Renowned actor in her native China as well as being an international style icon Fan Bingbing plays Blink, a mutant who can teleport at will, in Fox’s latest X-Men film: Days of the future past.
Her film credits include “The White Haired With of Lunar Kingdom,” “One Night Surprise,” “Double Xposure,” “My Way,” “Beginning of the Great Revival,” “Shaolin,” “Stretch,” “Sacrifice,” “Buddha Mountain,” “Chongqing Blues,” “East Wind Rain,” “Bodyguards and Assassins,” “Sophie’s Revenge” and “The Matrimony,” among numerous others.
The ultimate X-Men ensemble fights a war for the survival of the species across two time periods in X-MEN: DAYS OF FUTURE PAST. The beloved characters from the original “X-Men” film trilogy join forces with their younger selves from the past, “X-Men: First Class,” in order to change a major historical event and fight an epic battle that could save our future.
Director Bryan Singer reinvented the comic book genre as we’ve come to know it. With the debut of the hugely successful “X-Men” in the summer of 2000, Singer established nothing less than a new creative aesthetic in his motion picture adaptation of the beloved comics stories and characters. That film was followed by Singer’s even more successful “X2” in 2003.
In “X-Men: Days of Future Past,” Singer returns to the director’s chair to expand upon his vision for the X-Men universe. It’s a huge and provocative story propelled by richly conceived characters. Producer Hutch Parker believes it is “a combination of Bryan’s love, attention and respect for these characters” that makes the director’s X-Men films so compelling.
Singer’s involvement with the franchise from its infancy has bred close ties among both the returning production and acting teams. The new film reunites producer Lauren Shuler Donner, who has been involved in all the X-Men films; writer/producer Simon Kinberg, who was a producer on “X-Men: First Class”; award-winning director of photography Newton Thomas Sigel, ASC, who has worked on seven projects with Singer; Oscar®-winning production designer John Myhre, who created the original X-Men world; and composer/editor John Ottman.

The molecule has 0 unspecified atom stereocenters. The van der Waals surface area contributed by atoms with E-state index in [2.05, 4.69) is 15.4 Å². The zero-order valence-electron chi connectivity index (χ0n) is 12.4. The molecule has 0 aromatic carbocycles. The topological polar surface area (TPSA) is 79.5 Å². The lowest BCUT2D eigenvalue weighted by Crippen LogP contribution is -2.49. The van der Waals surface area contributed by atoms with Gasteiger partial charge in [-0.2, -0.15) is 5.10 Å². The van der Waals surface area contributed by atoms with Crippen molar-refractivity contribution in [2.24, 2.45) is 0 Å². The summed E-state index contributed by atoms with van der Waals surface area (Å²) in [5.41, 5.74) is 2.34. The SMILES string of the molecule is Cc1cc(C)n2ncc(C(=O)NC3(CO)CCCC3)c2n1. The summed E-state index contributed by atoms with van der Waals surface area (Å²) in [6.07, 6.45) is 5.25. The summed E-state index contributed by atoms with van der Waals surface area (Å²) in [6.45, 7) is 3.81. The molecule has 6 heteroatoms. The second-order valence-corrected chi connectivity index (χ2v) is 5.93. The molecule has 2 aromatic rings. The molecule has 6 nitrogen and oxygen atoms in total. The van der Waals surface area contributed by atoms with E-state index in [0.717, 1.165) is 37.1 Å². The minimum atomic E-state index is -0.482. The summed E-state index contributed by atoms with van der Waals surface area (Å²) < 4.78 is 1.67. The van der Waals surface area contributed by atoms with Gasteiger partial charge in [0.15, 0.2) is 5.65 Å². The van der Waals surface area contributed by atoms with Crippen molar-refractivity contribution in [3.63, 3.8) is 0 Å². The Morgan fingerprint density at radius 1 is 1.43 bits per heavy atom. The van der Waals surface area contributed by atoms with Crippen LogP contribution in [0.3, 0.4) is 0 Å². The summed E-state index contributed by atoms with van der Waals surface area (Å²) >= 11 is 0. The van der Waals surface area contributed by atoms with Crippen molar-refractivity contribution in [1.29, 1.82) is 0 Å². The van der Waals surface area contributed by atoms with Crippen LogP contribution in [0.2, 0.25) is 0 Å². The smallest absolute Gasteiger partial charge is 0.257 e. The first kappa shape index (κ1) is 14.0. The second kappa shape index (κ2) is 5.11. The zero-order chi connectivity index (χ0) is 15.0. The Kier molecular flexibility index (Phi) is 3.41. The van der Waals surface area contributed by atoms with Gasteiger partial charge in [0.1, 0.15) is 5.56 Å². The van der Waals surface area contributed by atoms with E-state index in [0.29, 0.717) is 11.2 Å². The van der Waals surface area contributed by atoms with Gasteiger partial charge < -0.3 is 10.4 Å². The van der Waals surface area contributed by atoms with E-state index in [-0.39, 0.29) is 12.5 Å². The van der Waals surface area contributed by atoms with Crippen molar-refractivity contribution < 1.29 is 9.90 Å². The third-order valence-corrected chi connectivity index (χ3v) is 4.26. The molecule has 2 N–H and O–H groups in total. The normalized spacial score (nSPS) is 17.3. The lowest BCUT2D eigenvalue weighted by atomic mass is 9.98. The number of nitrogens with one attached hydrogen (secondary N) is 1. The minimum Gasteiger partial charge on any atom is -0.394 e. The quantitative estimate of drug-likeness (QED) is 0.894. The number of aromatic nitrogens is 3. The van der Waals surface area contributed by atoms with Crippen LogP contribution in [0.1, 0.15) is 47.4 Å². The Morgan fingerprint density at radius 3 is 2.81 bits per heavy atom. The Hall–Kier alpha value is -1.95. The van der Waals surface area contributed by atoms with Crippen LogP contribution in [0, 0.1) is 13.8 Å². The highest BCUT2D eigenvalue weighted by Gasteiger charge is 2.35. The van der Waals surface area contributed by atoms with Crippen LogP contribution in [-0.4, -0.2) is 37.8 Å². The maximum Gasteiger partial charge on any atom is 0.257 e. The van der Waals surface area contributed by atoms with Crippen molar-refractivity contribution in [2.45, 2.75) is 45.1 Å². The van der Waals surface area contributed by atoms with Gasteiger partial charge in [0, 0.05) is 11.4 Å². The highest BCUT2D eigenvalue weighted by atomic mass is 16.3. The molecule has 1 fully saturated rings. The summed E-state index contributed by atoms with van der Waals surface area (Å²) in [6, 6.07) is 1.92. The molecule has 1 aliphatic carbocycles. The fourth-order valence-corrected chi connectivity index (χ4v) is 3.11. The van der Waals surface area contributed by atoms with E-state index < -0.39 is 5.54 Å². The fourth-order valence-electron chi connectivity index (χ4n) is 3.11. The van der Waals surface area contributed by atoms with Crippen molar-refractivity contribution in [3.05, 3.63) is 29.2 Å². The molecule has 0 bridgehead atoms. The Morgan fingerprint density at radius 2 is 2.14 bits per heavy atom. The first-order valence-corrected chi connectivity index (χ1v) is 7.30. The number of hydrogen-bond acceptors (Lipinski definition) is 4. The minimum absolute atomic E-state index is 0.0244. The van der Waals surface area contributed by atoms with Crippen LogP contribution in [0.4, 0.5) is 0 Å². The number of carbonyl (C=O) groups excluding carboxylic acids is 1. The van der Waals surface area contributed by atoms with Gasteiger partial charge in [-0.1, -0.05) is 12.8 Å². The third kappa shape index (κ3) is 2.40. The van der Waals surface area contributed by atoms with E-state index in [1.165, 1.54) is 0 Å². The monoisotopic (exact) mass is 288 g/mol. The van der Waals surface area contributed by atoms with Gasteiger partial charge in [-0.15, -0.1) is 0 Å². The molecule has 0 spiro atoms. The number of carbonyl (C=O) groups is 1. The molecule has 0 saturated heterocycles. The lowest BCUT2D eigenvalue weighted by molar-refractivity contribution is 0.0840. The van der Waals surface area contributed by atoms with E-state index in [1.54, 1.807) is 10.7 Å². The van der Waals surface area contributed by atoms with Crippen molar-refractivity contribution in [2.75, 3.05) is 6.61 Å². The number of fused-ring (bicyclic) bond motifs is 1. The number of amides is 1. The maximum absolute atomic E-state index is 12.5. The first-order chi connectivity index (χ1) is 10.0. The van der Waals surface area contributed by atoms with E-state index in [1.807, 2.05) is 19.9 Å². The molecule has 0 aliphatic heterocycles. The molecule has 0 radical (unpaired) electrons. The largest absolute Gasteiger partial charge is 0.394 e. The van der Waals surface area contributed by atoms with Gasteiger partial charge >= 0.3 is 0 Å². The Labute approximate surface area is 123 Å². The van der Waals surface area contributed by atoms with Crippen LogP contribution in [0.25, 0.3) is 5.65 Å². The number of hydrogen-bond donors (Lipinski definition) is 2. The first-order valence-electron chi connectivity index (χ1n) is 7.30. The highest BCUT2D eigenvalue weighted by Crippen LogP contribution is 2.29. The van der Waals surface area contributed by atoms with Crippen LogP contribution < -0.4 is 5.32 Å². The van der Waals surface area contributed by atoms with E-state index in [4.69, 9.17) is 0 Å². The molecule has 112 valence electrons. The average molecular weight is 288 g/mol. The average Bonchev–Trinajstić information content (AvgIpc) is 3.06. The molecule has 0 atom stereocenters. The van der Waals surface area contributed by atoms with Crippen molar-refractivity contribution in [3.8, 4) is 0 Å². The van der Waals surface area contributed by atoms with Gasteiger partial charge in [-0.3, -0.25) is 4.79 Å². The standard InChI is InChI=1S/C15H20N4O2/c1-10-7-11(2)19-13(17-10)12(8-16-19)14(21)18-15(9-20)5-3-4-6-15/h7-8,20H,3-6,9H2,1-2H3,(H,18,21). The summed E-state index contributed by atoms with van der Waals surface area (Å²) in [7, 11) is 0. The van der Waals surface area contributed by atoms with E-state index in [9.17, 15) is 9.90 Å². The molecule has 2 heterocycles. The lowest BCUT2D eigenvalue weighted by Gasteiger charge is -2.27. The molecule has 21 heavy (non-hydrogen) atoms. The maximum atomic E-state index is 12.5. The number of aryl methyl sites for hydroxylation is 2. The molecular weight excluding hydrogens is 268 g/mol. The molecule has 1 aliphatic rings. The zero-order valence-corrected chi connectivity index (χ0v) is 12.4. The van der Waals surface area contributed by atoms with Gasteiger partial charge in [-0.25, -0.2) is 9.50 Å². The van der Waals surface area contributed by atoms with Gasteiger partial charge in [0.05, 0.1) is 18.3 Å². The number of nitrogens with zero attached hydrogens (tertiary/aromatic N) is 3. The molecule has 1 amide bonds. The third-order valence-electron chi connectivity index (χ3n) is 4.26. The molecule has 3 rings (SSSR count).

Singer also reunites with the cast of the original X-Men films, as well as the young cast of “First Class,” on which he wrote the story and served as a producer. From the original trilogy, “X-Men: Days of Future Past” toplines Hugh Jackman, Patrick Stewart, Ian McKellen, and Halle Berry; and from “First Class,” it stars Jennifer Lawrence, James McAvoy, Michael Fassbender and Nicholas Hoult.
“It was a thrill to cast these people, both in the original X-Men films and also in ‘First Class,’” Singer notes, “and at that time, several of them had little to no experience with films of this scope. Hugh came from a musical theatre background. Jennifer had done only small independent films like ‘Winter’s Bone.’ Over the years their careers have evolved, gained momentum and garnered tremendous recognition. The coming together of the original family and the new one has been exciting for us all.”
Shuler Donner feels that the X-Men stories’ rich and provocative themes drew Singer to that universe. “Bryan is very serious when it comes to the X-Men. He has always understood that the stories’ underlying themes dictated a realistic treatment. The characters are flawed in ways in which the audience can identify. For example, Mystique wants to be proud of who she is, and Beast is self-conscious about his mutant ability and thus hides it. If the characters are grounded in reality, we will believe they can fly or heal or have extraordinary powers. All the other elements of an event picture are there – action, comedy, visual effects – but binding it together is human conflict and struggle. Bryan is able to find depth and meaning in these comic book stories because he always pulls from within himself to find the pathos of the characters and the ethos of the world in which they live.”
X-MEN: DAYS OF FUTURE PAST, in cinemas across the UK on 22nd May